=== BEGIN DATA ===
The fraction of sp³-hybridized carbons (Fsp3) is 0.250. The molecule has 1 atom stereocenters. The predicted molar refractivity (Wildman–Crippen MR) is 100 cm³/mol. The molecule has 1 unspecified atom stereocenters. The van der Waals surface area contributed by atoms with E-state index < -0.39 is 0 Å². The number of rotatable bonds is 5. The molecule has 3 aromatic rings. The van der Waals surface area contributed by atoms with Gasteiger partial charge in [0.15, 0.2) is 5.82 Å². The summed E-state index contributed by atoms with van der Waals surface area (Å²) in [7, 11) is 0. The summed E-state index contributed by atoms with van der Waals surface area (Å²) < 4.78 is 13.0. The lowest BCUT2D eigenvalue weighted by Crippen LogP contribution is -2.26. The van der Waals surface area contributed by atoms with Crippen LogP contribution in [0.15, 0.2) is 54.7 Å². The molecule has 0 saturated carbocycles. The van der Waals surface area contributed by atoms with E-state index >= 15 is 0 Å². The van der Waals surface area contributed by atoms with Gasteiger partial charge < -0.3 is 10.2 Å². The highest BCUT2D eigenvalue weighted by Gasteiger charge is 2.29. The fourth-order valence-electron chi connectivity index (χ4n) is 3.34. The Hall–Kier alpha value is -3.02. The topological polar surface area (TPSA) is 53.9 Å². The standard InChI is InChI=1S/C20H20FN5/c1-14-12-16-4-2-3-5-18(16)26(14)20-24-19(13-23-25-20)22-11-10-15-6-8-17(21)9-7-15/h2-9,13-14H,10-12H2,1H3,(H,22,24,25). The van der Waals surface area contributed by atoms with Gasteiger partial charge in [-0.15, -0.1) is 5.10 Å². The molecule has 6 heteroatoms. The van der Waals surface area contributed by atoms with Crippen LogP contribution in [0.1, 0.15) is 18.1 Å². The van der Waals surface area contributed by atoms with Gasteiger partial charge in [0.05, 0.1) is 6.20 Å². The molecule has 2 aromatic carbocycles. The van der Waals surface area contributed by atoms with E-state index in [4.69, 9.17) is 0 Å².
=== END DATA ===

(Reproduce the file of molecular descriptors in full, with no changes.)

The fraction of sp³-hybridized carbons (Fsp3) is 0.250. The molecule has 1 atom stereocenters. The predicted molar refractivity (Wildman–Crippen MR) is 100 cm³/mol. The molecule has 1 unspecified atom stereocenters. The van der Waals surface area contributed by atoms with E-state index < -0.39 is 0 Å². The number of rotatable bonds is 5. The molecule has 3 aromatic rings. The van der Waals surface area contributed by atoms with Gasteiger partial charge in [0.15, 0.2) is 5.82 Å². The summed E-state index contributed by atoms with van der Waals surface area (Å²) in [7, 11) is 0. The summed E-state index contributed by atoms with van der Waals surface area (Å²) < 4.78 is 13.0. The lowest BCUT2D eigenvalue weighted by Crippen LogP contribution is -2.26. The van der Waals surface area contributed by atoms with Crippen LogP contribution in [0.15, 0.2) is 54.7 Å². The molecule has 0 saturated carbocycles. The van der Waals surface area contributed by atoms with E-state index >= 15 is 0 Å². The van der Waals surface area contributed by atoms with Gasteiger partial charge < -0.3 is 10.2 Å². The highest BCUT2D eigenvalue weighted by Gasteiger charge is 2.29. The fourth-order valence-electron chi connectivity index (χ4n) is 3.34. The Hall–Kier alpha value is -3.02. The topological polar surface area (TPSA) is 53.9 Å². The standard InChI is InChI=1S/C20H20FN5/c1-14-12-16-4-2-3-5-18(16)26(14)20-24-19(13-23-25-20)22-11-10-15-6-8-17(21)9-7-15/h2-9,13-14H,10-12H2,1H3,(H,22,24,25). The van der Waals surface area contributed by atoms with Gasteiger partial charge in [-0.15, -0.1) is 5.10 Å². The molecule has 6 heteroatoms. The van der Waals surface area contributed by atoms with Crippen LogP contribution in [0.1, 0.15) is 18.1 Å². The van der Waals surface area contributed by atoms with Gasteiger partial charge in [0.05, 0.1) is 6.20 Å². The molecule has 2 aromatic carbocycles. The van der Waals surface area contributed by atoms with E-state index in [4.69, 9.17) is 0 Å².